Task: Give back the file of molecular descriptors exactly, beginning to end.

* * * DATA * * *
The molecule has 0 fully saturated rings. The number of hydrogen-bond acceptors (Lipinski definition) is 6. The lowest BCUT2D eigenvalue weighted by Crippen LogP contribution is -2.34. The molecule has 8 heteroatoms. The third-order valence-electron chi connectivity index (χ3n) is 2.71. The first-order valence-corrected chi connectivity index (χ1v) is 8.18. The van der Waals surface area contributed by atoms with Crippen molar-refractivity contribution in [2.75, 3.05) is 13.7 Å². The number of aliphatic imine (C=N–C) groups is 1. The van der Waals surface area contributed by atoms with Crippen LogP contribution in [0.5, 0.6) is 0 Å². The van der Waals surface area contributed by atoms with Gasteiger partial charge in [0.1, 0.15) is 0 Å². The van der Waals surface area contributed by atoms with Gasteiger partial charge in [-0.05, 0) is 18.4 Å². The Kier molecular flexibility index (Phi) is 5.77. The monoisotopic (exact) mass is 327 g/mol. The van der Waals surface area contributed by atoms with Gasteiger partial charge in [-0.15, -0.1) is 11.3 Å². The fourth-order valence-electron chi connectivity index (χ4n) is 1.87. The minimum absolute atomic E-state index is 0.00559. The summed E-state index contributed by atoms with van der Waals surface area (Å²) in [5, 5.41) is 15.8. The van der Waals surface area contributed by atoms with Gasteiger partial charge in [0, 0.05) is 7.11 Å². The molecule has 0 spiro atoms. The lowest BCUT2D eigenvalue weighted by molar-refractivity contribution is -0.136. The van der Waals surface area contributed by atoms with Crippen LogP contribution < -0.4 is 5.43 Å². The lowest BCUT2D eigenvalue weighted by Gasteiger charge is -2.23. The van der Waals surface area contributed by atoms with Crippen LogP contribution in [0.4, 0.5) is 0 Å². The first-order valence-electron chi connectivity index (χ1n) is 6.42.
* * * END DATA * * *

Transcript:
The molecule has 0 fully saturated rings. The number of hydrogen-bond acceptors (Lipinski definition) is 6. The lowest BCUT2D eigenvalue weighted by Crippen LogP contribution is -2.34. The molecule has 8 heteroatoms. The third-order valence-electron chi connectivity index (χ3n) is 2.71. The first-order valence-corrected chi connectivity index (χ1v) is 8.18. The van der Waals surface area contributed by atoms with Crippen molar-refractivity contribution in [2.75, 3.05) is 13.7 Å². The number of aliphatic imine (C=N–C) groups is 1. The van der Waals surface area contributed by atoms with Crippen LogP contribution in [0.5, 0.6) is 0 Å². The van der Waals surface area contributed by atoms with Gasteiger partial charge in [0.1, 0.15) is 0 Å². The van der Waals surface area contributed by atoms with Gasteiger partial charge in [-0.05, 0) is 18.4 Å². The Kier molecular flexibility index (Phi) is 5.77. The monoisotopic (exact) mass is 327 g/mol. The van der Waals surface area contributed by atoms with Gasteiger partial charge in [-0.15, -0.1) is 11.3 Å². The fourth-order valence-electron chi connectivity index (χ4n) is 1.87. The minimum absolute atomic E-state index is 0.00559. The summed E-state index contributed by atoms with van der Waals surface area (Å²) in [5, 5.41) is 15.8. The van der Waals surface area contributed by atoms with Gasteiger partial charge in [0, 0.05) is 7.11 Å². The molecule has 0 spiro atoms. The lowest BCUT2D eigenvalue weighted by molar-refractivity contribution is -0.136. The van der Waals surface area contributed by atoms with Crippen LogP contribution < -0.4 is 5.43 Å². The lowest BCUT2D eigenvalue weighted by Gasteiger charge is -2.23. The van der Waals surface area contributed by atoms with Crippen LogP contribution in [0.4, 0.5) is 0 Å². The first-order valence-electron chi connectivity index (χ1n) is 6.42.